Realizing that they all had part of the answer, the six accomplices laughed at the situation, happy to have all been both right and wrong. Thus ends this story, the oldest traces of which can be found in Buddhist texts dating from 500 BC. A wisdom also known in Hinduism, Jainism, Sufism and Bahaism.

I find this fable inspiring because it tells all that we have difficulty doing in the age of social networks. Nowadays everyone has their own truth and it is sacred and immutable. Guided by algorithms, this possessor of indisputable accuracy shuts himself up in an echo chamber where he is comforted by his peers. Once well radicalized in these positions, he ends up considering all those who are not of his opinion as scum who deserve to be insulted and despised. However, very often, the truth of some ends where that of others begins. As the six white canes learned in this elephant story, rarely carried by a single point of view, the truth often lies somewhere in the shades of gray. By ignoring the experiences of others who may have a complementary or different perspective on the same subject, we close the door to the confrontation of ideas through which light springs.

The cleavage around vaccination is a good example. Between those who do not want to be vaccinated and those who feel imprisoned by the refusal of others to roll up their sleeves, mutual contempt and bird names are coming from all sides.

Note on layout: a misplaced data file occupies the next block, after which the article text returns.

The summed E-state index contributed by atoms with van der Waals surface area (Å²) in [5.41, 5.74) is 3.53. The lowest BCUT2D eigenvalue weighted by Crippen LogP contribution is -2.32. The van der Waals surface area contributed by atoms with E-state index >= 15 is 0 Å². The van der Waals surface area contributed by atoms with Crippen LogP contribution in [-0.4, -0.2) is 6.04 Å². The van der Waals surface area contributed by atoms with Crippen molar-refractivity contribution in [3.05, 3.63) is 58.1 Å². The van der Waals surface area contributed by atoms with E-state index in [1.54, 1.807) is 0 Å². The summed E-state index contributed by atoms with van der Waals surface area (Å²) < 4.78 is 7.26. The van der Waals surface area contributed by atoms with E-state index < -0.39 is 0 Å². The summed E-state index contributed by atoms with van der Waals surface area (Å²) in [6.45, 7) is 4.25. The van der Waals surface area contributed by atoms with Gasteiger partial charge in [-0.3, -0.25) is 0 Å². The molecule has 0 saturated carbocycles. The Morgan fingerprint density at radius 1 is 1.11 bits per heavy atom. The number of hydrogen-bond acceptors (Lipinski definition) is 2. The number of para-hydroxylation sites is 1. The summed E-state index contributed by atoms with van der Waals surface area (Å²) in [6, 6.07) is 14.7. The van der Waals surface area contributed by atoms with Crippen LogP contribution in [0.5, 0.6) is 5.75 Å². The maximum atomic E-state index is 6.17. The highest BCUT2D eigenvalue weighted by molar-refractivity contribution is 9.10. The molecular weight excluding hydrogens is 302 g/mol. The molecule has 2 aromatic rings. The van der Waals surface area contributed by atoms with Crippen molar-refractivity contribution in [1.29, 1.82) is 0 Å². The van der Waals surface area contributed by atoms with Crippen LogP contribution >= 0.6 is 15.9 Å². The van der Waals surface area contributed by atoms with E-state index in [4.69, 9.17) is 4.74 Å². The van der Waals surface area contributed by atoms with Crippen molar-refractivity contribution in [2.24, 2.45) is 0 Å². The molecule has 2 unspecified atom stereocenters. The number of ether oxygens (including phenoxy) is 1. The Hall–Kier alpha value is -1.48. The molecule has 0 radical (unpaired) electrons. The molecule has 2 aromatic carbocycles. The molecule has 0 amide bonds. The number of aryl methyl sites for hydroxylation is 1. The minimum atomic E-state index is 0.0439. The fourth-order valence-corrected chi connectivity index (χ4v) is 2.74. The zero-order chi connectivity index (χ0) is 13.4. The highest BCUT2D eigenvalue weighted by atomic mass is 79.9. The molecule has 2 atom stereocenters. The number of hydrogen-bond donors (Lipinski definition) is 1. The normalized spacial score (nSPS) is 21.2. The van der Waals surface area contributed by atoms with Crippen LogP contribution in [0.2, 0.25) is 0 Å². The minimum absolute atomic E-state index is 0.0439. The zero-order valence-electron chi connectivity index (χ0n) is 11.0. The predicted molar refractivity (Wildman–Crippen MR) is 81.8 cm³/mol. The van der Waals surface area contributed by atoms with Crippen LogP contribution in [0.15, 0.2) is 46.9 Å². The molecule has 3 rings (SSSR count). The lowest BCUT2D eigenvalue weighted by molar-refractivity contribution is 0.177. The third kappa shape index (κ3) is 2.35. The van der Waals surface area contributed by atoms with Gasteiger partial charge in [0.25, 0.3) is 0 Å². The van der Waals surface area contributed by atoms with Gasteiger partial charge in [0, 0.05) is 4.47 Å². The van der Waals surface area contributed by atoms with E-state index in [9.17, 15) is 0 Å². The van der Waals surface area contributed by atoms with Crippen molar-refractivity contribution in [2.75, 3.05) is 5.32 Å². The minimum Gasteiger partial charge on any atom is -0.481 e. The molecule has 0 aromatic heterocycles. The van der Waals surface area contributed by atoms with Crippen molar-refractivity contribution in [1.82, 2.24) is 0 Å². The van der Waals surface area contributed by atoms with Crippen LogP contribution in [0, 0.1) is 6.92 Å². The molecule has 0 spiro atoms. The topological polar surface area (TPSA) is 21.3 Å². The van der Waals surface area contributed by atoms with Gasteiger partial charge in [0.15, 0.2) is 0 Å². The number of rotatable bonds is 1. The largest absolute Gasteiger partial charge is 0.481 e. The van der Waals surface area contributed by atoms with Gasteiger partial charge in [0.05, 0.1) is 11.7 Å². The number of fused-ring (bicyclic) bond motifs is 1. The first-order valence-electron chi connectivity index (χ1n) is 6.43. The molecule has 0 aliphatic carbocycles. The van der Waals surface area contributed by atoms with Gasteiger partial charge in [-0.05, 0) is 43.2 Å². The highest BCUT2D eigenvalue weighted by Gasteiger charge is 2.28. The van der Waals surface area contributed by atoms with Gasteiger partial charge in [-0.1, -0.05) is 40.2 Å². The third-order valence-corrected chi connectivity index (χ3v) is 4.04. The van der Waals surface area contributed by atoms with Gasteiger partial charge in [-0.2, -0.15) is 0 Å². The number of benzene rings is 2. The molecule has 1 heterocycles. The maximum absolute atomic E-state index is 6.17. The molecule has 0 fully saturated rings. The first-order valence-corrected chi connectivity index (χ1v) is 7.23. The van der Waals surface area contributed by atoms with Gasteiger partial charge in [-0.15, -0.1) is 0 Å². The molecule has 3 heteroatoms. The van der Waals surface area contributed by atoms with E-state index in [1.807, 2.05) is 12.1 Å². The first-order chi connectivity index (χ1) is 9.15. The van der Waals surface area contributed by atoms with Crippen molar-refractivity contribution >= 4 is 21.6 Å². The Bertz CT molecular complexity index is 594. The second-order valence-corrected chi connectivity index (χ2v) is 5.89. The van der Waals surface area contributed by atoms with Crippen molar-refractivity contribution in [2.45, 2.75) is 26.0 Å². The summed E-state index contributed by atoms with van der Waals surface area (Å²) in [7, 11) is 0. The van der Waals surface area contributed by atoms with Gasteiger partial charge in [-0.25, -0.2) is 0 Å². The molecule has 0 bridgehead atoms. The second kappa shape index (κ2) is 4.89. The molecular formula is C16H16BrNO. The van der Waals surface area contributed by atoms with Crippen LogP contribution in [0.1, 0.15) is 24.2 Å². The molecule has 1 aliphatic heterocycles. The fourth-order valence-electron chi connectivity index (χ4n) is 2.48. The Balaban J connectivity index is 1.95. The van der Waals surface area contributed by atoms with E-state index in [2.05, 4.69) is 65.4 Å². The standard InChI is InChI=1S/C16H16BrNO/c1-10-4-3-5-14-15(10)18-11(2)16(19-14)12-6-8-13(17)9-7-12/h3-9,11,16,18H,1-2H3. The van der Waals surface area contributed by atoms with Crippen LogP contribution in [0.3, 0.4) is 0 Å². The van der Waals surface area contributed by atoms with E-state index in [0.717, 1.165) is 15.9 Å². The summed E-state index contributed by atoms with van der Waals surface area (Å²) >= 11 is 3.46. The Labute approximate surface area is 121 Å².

The reconciliation of these two certainties is impossible. Yet, as in that elephant story, it is both wrong and true to say that vaccination is the only way out of this turbulence. The proof, Quebec is among the most vaccinated nations on the planet and yet we are going through the strongest wave since the start of the pandemic. Even people vaccinated three times still contract the Omicron variant. But, it is also true that a good part of the solution is in vaccination, because the vaccines effectively protected us against the Delta variant, which allowed us to have an almost normal summer. They also help prevent serious forms of COVID-19 in the event of contact with Omicron. This means that vaccinating 100% of the population would have made it possible to considerably reduce the pressure on the health system and to avoid falling into these load shedding scenarios which will continue to make indirect victims of COVID-19 in the years future.